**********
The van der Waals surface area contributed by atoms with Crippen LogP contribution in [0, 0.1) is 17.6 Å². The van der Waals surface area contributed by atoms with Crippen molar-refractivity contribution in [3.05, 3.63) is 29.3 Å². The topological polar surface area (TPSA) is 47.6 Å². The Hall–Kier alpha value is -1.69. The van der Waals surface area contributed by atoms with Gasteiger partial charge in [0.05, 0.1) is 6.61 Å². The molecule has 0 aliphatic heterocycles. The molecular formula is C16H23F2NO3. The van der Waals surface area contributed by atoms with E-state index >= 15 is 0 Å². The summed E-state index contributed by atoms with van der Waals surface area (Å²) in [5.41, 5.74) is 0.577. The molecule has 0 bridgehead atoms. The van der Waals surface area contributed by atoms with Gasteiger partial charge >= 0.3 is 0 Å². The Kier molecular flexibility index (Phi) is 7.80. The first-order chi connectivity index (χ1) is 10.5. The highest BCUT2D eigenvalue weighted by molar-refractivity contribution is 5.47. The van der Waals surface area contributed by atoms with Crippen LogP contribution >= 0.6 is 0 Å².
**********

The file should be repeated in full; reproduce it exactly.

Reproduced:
The van der Waals surface area contributed by atoms with Crippen LogP contribution in [0, 0.1) is 17.6 Å². The van der Waals surface area contributed by atoms with Crippen molar-refractivity contribution in [3.05, 3.63) is 29.3 Å². The topological polar surface area (TPSA) is 47.6 Å². The Hall–Kier alpha value is -1.69. The van der Waals surface area contributed by atoms with Gasteiger partial charge in [0.05, 0.1) is 6.61 Å². The molecule has 0 aliphatic heterocycles. The molecular formula is C16H23F2NO3. The van der Waals surface area contributed by atoms with E-state index >= 15 is 0 Å². The summed E-state index contributed by atoms with van der Waals surface area (Å²) in [5.41, 5.74) is 0.577. The molecule has 0 bridgehead atoms. The van der Waals surface area contributed by atoms with Gasteiger partial charge >= 0.3 is 0 Å². The Kier molecular flexibility index (Phi) is 7.80. The first-order chi connectivity index (χ1) is 10.5. The highest BCUT2D eigenvalue weighted by molar-refractivity contribution is 5.47. The van der Waals surface area contributed by atoms with Crippen LogP contribution >= 0.6 is 0 Å².